About 100 Charleston historians and other interested onlookers gathered Wednesday on the western side of Marion Square to unveil a new historical marker commemorating the Siege of Charleston.
The event was held on the 230th anniversary of American Gen. Benjamin Lincoln's surrender to British Gen. Lord Charles Cornwallis.
But the only conflict Wednesday were the bells of St. Matthew's Lutheran Church, which occasionally competed for attention with the speakers.
Six thousand patriots surrendered at the end of the 42-day British siege, making it one of the lowest points for the patriots in the Revolutionary War. But it also set in motion a series of battles across the state that eventually led to the British surrender at Yorktown.
Author and historian Carl Borick said that while some patriots carried themselves better than others during the siege --and while their surrender was humiliating -- the new marker gives all of them some redemption.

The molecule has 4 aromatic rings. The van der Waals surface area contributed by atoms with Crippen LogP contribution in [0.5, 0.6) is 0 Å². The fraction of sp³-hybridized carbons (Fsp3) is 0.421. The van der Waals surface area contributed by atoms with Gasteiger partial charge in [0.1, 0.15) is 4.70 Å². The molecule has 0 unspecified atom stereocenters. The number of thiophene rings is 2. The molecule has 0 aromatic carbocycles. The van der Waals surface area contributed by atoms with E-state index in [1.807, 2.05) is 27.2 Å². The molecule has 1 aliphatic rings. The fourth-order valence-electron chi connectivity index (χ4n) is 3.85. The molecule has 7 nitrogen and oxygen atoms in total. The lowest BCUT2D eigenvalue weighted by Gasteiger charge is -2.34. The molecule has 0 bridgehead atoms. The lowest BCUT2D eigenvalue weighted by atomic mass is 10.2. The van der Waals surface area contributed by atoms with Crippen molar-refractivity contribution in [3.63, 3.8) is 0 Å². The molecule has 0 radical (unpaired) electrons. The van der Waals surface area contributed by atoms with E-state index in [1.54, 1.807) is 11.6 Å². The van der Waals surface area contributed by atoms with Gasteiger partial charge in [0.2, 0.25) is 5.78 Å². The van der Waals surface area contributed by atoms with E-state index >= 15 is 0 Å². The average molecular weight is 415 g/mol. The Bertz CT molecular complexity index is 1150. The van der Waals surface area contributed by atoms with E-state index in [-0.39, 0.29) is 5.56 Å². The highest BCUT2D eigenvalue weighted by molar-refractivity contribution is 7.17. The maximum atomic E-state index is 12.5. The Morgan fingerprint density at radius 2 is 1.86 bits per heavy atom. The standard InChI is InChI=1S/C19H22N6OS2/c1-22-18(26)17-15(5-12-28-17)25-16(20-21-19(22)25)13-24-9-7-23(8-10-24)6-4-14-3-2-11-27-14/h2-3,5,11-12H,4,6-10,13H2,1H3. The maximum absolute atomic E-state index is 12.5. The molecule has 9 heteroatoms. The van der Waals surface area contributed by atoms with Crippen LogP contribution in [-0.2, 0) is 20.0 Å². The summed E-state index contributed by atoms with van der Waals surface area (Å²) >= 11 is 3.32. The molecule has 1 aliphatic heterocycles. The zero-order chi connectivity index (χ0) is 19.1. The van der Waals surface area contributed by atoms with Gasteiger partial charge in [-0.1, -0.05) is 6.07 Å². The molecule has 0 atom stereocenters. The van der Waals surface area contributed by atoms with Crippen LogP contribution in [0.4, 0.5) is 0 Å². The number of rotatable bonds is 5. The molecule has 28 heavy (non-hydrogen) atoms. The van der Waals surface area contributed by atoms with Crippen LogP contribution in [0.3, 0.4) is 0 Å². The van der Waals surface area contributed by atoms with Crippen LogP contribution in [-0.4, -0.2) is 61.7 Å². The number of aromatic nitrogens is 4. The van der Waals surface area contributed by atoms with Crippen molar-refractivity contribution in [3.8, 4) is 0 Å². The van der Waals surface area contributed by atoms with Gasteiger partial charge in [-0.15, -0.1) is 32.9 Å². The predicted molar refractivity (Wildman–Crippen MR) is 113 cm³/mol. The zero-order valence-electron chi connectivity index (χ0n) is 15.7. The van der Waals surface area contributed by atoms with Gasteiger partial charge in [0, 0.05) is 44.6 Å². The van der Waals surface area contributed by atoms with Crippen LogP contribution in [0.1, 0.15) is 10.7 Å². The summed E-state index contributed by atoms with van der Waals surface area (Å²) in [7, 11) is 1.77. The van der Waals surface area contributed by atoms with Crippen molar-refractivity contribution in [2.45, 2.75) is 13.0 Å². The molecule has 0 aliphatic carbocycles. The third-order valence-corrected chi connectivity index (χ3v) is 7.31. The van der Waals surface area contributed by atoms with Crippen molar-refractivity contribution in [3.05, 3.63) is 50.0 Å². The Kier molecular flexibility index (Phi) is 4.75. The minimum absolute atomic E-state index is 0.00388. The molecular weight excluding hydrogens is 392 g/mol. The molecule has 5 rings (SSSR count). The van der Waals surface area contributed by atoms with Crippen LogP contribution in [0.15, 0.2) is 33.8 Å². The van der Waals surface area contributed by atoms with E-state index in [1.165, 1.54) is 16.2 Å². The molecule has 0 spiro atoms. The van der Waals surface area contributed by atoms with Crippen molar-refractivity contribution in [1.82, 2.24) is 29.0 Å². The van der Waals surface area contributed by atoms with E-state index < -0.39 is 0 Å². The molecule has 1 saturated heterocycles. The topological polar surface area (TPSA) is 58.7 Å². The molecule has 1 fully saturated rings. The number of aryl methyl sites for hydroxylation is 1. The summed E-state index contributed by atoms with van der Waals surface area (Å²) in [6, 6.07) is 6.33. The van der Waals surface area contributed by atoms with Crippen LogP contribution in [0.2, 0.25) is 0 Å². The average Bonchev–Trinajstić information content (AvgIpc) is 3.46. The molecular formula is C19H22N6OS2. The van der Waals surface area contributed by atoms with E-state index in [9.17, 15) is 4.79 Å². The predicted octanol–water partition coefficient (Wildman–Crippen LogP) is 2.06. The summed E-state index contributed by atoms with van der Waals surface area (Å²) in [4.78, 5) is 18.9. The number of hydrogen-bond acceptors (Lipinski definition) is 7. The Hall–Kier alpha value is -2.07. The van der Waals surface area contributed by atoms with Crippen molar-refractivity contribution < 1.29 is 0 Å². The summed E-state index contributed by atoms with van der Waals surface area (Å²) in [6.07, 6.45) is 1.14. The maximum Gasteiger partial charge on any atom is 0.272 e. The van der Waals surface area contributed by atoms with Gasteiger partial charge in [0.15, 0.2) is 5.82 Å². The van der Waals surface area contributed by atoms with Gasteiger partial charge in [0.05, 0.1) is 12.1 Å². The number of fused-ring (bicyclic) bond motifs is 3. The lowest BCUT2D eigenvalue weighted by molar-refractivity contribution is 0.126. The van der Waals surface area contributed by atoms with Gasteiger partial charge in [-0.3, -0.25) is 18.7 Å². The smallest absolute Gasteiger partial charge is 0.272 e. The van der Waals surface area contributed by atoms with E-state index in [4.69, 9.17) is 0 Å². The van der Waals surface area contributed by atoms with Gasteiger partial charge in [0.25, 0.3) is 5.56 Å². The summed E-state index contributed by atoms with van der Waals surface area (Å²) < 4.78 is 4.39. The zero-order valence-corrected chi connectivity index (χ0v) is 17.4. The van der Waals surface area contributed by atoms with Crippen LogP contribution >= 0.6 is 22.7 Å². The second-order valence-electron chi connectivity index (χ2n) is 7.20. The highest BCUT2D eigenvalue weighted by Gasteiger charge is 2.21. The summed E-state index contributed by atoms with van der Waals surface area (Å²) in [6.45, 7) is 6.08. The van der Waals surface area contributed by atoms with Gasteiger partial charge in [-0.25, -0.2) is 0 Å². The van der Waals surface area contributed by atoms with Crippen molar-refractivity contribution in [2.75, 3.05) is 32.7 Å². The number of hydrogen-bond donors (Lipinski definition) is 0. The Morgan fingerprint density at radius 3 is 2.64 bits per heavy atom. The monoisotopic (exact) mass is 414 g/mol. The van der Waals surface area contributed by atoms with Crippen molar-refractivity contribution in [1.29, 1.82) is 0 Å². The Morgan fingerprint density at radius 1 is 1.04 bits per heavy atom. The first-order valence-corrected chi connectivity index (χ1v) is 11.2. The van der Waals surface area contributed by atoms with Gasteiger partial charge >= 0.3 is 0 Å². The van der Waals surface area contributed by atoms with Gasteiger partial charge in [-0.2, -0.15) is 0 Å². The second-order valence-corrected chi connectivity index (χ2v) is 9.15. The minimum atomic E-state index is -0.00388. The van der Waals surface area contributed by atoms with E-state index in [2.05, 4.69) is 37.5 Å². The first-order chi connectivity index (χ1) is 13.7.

Mark Maloy, 25, a local history buff and National Park Service intern at Fort Sumter National Monument, successfully rallied local heritage groups around the new marker. He wore a patriots' soldier uniform during the ceremony and said he hopes the marker would stir new interest in a lesser-known part of the city's past.
"Nobody realizes what happened here," he said. "A lot of these guys' stories have been lost."
Almost 100 patriots were killed during the siege, while 140 were wounded. British troops had 76 killed and 189 wounded.
Author Mary Coy said the Lowcountry's contribution to the United States's founding included not only important battles such as the siege but also four signers each of the Declaration of Independence and the U.S. Constitution.
"It has taken 230 years to open this new chapter of South Carolina's rightful place in the history of our nation," she said.